There are three reasons I am even able to skate now. One is because my kids are older and more independent, another is because my husband’s business is doing well and the work I do for him I can do on a very flexible schedule, and the third is because I am no longer a caregiver. While his life declined, mine got dramatically better. Our business got better because Nik and I were not so stressed out trying to take care of him and had more time to sleep and manage things. The kids are not so stressed either and we have more time and energy to hang with them, help them with school, etc.  I was able to focus more on my health, eat, sleep and exercise more. Everything got better for me while everything got worse for him. I still see him in the nursing home regularly and we still text and stuff. I still help him out with small tasks from time to time when I can and bring him things he needs. But it is a complex emotional trip. It became one of those “put the oxygen mask on yourself before you help another” things, and I know if we kept it up, our business might have failed and my health  may have more rapidly declined. And he is not helpless, much of his decline happened because of some poor choices on his part. But I see daily that it is all an awful system that he has to contend with as well that is just really really challenging to be successful in. Its just…sigh. In the last year I’ve been spending a lot of time working out stuff in my brain about the whole thing.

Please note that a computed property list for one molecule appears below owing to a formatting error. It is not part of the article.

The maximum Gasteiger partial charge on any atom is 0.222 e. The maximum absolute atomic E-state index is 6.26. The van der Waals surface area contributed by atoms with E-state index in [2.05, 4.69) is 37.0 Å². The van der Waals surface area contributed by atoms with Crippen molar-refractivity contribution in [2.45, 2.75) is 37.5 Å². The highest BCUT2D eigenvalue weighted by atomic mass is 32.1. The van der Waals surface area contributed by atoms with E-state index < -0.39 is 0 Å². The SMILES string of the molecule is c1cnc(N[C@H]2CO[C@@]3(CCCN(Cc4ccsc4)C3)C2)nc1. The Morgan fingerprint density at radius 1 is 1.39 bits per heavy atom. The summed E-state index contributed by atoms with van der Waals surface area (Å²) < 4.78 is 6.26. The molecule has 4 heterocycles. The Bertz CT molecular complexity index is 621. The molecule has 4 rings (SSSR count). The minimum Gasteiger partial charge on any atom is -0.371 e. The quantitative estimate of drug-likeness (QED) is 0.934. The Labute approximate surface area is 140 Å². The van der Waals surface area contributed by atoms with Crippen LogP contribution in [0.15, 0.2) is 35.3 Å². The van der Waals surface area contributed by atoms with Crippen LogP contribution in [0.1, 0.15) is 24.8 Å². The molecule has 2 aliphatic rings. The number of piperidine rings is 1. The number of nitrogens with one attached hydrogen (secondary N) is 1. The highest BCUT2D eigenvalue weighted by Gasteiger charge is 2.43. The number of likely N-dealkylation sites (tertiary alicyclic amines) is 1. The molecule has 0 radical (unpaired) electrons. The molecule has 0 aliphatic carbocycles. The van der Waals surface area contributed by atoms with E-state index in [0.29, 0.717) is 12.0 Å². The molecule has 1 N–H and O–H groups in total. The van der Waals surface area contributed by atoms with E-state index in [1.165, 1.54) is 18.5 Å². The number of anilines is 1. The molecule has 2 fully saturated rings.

So, I try to keep skating as a happy place, an anxiety reducer and unclouded by controversy and drama. I want it to stay that way because it is important that I have something that can be that. I think this means that I have to take things very, very slow. No rushing into dance lessons, no rushing to gain skills when my muscles aren’t ready. I’m 48 and I can still skate. I’d like to keep it that way.

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Death by Shin Splints

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My 8 year-old helping me do my shin stretches today by holding a strip of theraband while I pull it with my foot. And yes, my house is atrociously messy because nothing got done this week and my husband’s guide dog sheds 4 medium sized dogs’ worth of hair a day.